Roll out the dough (recipe as follows) and cut into circles, or squares, top with filling then cover with another circle or fold over half the square (to make a rectangle), crimp the edges with a fork and freeze on parchment lined cookie sheets (then toss into plastic air-tight containers or bags to be cooked from frozen later) or bake(at 375* for 20 mins or so…ovens vary) until golden immediately.  These can be made in any shape or size!

Dough:

  • 2 cups flour
  • 1/2 tsp salt
  • 1 tsp baking powder
  • 1 tsp sugar
  • 6 Tbsp lard or butter
  • 1 whole egg & 1 egg yolk
  • 1/2 cup cold water (plus or minus to bring dough to proper consistency.)
  • Mix lard into dry ingredients until course crumbs, add eggs then slowly add water to combine.  Can be make in the food processor as well.  Add everything at once except the water, whiz up then slowly add the water until a ball is formed.  Chill half hour or so then roll out and fill. (I love this dough, it is so easy to work with!)

Filling ideas:

  • chicken pot pie
  • taco
  • pizza
  • chicken alfredo
  • broccoli and cheese

 

 

 

 

Nosh

A is for Apple

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If an apple a day keeps the doctor away woah am I set for a week or two!  Tis the season, the trees are heavy with fruit (except for my young trees, this year brought us no fruit…zero, nada, zilch)! Lucky for us my cousin offered up his orchard for all the picking we wanted and safe to say, we have our fill!

There’s something kind of bittersweet in filling these pails.  It’s the beginning of a new season and there’s starting to be a crispness in the air that tells us fall is on the way. Harvest is upon us, the evening air is thick with dust and the hum of distant combines…  Sweaters come out of hiding and spicy notes of cinnamon and clove hit our senses. As a farmwife my days are filled with hurried meal prep, driving to and fro to help move farm equipment, picking all things ready from the garden and my evenings are spent in solitude after the little goes to bed.  I often get my large soup pot out on these evenings and create my own gentle hum in the kitchen while I prepare my daily produce collection for the long winter months ahead.  On my to-do list this past week has been my apple haul!

I try to make apple sauce every year.  (There always seems to be somebody trying to get rid of apples even though my orchard is sparse!). I like to make one batch plain to use for more savoury items such as a side for pork roast or smoky BBQ sauce add-in and it’s great for substituting in many baking recipes for added health benefits.  The other batch I always try to make is one I spice up with ground clove, cinnamon and ginger and sweeten with honey.  This is a yummy snack all on it’s own or boiled down even further for a lucious apple butter to serve on scones or biscuits.  It’s also great stirred into our morning oatmeal then topped with raisins!  Apple sauce is kind of the unsung hero of the food world in my opinion.  It’s so forgiving and with my handy food mill once I cook down the halved fruits, mashing it into that yummy puree is so easy!  It’s not just for baby food!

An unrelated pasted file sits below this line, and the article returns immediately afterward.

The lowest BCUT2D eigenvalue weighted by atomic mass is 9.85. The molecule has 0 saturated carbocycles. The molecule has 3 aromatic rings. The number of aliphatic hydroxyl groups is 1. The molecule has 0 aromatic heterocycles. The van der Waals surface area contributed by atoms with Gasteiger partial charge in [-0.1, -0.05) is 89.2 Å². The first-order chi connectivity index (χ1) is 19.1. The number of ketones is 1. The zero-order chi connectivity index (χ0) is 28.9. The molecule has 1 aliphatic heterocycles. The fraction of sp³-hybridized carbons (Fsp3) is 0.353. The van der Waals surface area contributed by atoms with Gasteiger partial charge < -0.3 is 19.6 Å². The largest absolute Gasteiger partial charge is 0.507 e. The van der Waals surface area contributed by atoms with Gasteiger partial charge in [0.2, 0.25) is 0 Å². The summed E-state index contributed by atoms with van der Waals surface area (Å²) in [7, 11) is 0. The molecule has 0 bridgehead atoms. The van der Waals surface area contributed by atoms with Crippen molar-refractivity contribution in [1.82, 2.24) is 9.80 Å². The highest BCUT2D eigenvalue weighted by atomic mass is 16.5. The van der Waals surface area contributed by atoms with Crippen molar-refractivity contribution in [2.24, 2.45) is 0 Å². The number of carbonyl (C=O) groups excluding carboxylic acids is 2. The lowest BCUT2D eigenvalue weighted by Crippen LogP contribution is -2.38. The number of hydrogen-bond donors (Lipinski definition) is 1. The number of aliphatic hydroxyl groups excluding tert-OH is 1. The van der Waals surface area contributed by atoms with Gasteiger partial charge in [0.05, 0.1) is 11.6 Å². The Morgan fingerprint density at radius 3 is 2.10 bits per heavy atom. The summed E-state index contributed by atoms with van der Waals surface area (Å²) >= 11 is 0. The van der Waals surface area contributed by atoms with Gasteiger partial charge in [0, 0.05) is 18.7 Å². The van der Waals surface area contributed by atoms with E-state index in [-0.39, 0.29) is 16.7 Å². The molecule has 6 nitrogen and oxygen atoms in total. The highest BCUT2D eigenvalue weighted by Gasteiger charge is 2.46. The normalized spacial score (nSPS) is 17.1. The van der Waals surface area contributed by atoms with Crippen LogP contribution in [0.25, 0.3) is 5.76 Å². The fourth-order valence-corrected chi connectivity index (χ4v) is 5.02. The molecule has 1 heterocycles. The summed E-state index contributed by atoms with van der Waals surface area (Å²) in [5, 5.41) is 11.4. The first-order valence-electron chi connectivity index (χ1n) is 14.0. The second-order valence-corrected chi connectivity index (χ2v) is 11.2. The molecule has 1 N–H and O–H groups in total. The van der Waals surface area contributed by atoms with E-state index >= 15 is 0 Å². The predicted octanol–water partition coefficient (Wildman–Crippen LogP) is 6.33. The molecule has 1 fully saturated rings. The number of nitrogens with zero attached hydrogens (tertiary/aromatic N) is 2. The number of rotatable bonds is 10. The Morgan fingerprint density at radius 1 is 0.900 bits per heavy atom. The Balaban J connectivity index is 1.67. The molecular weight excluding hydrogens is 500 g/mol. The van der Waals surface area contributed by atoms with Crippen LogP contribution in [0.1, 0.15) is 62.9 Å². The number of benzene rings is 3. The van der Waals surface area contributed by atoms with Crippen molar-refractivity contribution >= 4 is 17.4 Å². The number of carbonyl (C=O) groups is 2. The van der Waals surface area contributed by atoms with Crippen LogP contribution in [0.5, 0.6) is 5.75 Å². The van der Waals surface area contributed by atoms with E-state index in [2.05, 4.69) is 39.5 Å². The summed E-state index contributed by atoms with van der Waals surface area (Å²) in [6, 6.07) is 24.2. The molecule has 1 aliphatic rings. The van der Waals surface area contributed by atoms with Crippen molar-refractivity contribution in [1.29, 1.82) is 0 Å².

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This year I also tried my hand at some crab apple jelly.  This is my first time taking the fruit all the way through this process on my own…Usually my mom generously shares her hard-work with me and gives me some juice she’s already prepared.  The color of my jelly is a lot lighter than I usually make (likely due to the apples I used) but I think it’s stunning regardless.  I can’t wait to dollop it on fresh bread!

Lastly, I saved some of my harvest for pure tradition.  My grandma always makes these perfect little apple turnovers this time of year.  She would always send out a tub to both our farm and my uncle’s farms for field meals and for us kids to scarf!  A few years ago I spent a day with my grandma and got her to teach me how to make this time-honoured tradition.  It was such a cherished day.  Now each year I try to make these treats and share them with my dad, brothers and my husband’s farm crew.  I always have a stock of this yummy apple filling in the freezer so each year I can continue with this tradition.

Here’s the recipe for the filling (which would be yummy in all sorts of things; apple pie pockets/handpies, a full traditional apple pie, stirred into muffin batter or even just eaten warm with a scoop of ice-cream)!

  • 8 cups peeled, cored and sliced apples
  • 1 1/2 cup sugar
  • 1 cup water
  • Cook until apples start to soften then add 3 Tbsp cornstarch (as a slurry)
  • Sprinkle 1/2 pkg vanilla instant pudding over and stir well.
  • Freeze in pint sized containers

I think we often under-estimate the power of this abundant fruit.  This time of year I always get a bit over-zealous with my fruit and vegetable preserving but I am never sorry when in the depths of winter I can pull a jar from the pantry or a tub from the freezer and taste a bit of summer splendour!  What ways do you use up this crisp and hearty gem? I’d love to hear from you!